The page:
There are more reasons than one for wanting to avoid public scrutiny of Foundation funds. A 2015 article19 by Columbia Journalism Review revealed the case of Robert Breuder, president of DuPage College. Breuder was found to have expensed hunting excursions, expensive wines, dinners and other frivolous, personal expenses to the College of DuPage Foundation, the mission of which is to raise funds for student scholarships.
The Chicago Tribune requested documents related to Breuder's spending under the state public records law, but was told such records were unavailable. It wasn't until the Tribune filed a lawsuit to compel disclosure that Breuder's misspending came to light. A refrain common to many college and university foundations is noted in this article:
"In its answer to the Tribune's complaint, the college … denies that the foundation is a public body or a subsidiary of one. It denies that the foundation is contracted with a public body to perform public functions on the college's behalf. And, thus, it denies that the foundation is subject to the public-records law."
The Tribune, meanwhile, argued "the college is using its foundation, housed on campus and staffed by college employees, 'as an artifice to circumvent' the law: 'The foundation is mostly or entirely under the control of [the college, which] has been using the existence of the foundation as an excuse or a subterfuge to shield its financial records and expenditures from public view.'"
Watchdog Journalism Is a Vital Public Service
Jake Griffin, assistant managing editor for watchdog reporting at the Daily Herald said: "What good does it serve to keep the activities of the foundation free of public scrutiny and oversight, especially considering [that it's] using the auspices of the college as the means for generating funding?"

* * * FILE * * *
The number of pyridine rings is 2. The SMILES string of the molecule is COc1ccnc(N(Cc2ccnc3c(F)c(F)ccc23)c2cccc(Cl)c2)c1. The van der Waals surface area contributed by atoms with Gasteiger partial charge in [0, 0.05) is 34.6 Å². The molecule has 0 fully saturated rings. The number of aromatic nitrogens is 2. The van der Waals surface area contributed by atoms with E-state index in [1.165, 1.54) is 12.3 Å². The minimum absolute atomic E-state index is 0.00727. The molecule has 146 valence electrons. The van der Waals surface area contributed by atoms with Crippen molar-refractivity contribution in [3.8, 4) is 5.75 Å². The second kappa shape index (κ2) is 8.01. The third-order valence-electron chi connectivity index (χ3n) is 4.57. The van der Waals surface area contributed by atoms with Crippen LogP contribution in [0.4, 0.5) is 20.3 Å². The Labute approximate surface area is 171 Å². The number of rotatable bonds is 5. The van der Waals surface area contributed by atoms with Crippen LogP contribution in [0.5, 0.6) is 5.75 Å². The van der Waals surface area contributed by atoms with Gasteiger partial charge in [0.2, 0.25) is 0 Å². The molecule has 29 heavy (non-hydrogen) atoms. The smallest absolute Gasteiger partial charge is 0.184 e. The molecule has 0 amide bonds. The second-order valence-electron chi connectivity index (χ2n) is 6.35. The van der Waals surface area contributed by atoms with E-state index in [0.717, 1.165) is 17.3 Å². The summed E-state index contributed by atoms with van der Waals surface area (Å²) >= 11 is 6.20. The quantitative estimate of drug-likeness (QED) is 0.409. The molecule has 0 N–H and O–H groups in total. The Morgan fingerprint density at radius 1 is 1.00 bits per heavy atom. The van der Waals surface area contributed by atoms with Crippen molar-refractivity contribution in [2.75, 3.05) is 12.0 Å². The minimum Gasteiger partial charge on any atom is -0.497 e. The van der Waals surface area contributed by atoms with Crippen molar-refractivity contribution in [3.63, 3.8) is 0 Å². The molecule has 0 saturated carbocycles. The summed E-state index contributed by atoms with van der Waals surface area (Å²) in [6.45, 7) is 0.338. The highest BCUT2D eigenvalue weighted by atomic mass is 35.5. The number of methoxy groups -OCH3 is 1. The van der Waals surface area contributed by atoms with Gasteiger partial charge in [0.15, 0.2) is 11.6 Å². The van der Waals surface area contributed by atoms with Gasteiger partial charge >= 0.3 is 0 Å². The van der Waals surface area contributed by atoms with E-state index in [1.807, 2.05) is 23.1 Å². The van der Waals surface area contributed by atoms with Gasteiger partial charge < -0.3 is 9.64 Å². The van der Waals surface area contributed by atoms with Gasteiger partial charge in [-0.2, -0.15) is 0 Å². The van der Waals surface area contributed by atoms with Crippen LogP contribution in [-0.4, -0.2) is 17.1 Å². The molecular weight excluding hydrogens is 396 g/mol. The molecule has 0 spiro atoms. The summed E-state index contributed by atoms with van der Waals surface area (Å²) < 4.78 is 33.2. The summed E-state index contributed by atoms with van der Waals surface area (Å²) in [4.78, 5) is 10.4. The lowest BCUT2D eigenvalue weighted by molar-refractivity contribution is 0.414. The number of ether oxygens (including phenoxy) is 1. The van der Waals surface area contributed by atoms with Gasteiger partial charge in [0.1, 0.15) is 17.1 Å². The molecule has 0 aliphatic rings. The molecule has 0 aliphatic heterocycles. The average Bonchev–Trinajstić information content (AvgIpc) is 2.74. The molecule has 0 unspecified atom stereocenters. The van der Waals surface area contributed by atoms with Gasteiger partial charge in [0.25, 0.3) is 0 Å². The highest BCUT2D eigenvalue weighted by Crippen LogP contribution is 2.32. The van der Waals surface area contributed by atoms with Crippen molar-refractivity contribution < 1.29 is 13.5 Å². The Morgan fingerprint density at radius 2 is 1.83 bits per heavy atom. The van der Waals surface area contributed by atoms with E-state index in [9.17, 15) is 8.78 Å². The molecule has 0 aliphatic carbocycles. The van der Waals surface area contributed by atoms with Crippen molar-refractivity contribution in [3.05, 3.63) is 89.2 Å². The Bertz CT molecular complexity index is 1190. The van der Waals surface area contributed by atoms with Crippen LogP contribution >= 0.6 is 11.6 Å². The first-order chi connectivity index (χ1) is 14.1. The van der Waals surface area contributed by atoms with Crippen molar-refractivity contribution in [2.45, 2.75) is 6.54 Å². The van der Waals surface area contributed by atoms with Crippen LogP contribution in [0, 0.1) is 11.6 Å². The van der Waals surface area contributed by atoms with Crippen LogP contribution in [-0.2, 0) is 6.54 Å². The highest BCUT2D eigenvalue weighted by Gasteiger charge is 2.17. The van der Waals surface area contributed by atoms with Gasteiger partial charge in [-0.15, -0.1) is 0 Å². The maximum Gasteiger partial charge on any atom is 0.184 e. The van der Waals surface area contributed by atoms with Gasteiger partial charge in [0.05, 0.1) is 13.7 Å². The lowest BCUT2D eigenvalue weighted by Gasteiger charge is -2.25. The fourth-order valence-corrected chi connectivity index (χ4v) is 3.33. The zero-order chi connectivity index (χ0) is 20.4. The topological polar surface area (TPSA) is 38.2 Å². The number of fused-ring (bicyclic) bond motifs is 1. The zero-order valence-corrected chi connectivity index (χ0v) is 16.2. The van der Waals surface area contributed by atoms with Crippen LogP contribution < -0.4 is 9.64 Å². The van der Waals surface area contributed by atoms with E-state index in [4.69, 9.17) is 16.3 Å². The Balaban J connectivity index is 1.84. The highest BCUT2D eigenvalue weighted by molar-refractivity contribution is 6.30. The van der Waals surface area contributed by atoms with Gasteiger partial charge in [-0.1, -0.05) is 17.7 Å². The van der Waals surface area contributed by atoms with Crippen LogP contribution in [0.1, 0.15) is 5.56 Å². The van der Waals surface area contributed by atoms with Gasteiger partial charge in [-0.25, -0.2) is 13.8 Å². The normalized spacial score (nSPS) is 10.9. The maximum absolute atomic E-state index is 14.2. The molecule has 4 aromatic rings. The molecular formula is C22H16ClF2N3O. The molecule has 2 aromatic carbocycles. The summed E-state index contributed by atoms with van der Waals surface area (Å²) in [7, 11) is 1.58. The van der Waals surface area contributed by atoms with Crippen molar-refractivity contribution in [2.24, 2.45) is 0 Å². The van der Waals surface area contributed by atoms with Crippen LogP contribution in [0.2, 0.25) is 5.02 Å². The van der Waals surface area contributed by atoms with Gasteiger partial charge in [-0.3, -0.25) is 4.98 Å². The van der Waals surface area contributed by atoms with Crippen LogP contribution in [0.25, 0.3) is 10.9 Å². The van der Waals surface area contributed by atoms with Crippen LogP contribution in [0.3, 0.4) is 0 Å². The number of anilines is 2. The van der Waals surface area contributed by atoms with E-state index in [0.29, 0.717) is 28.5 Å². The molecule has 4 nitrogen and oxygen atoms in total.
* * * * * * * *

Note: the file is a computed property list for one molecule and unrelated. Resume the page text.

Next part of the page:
As suggested by Columbia Journalism Review, journalists play a vital role when it comes to keeping public organizations honest and the public informed. Folta may blame the NYT for the unraveling of his career and health, but the evidence shows he was collaborating with industry and denied it.
It if weren't for Lipton and other journalists, he'd still be pulling the wool over everyone's eyes. Even though Folta still maintains he had no financial ties to Monsanto, the evidence shows he did, so it would appear he's suing the NYT to intimidate journalists from exposing these undisclosed conflicts of interest.
Last year, David Cuillier, director of the University of Arizona School of Journalism said,20 "I think there are a ton of flags that need to be raised when it comes to university foundations. I think it's one of the most underreported scams in America. It's total slush fund … What a great way to hide money for a university."
Indeed. It appears it has been a marvelous way to throw a veil over potential funding bias, educational bias and all sorts of conflicts of interest. The fact that this is now coming to light is good news for everyone except those trying to hide their wrongdoings. And, if we're lucky, NYT attorneys will depose the University of Florida Foundation's administrators and accountants, to give us all a clearer picture of the full extent of this scam.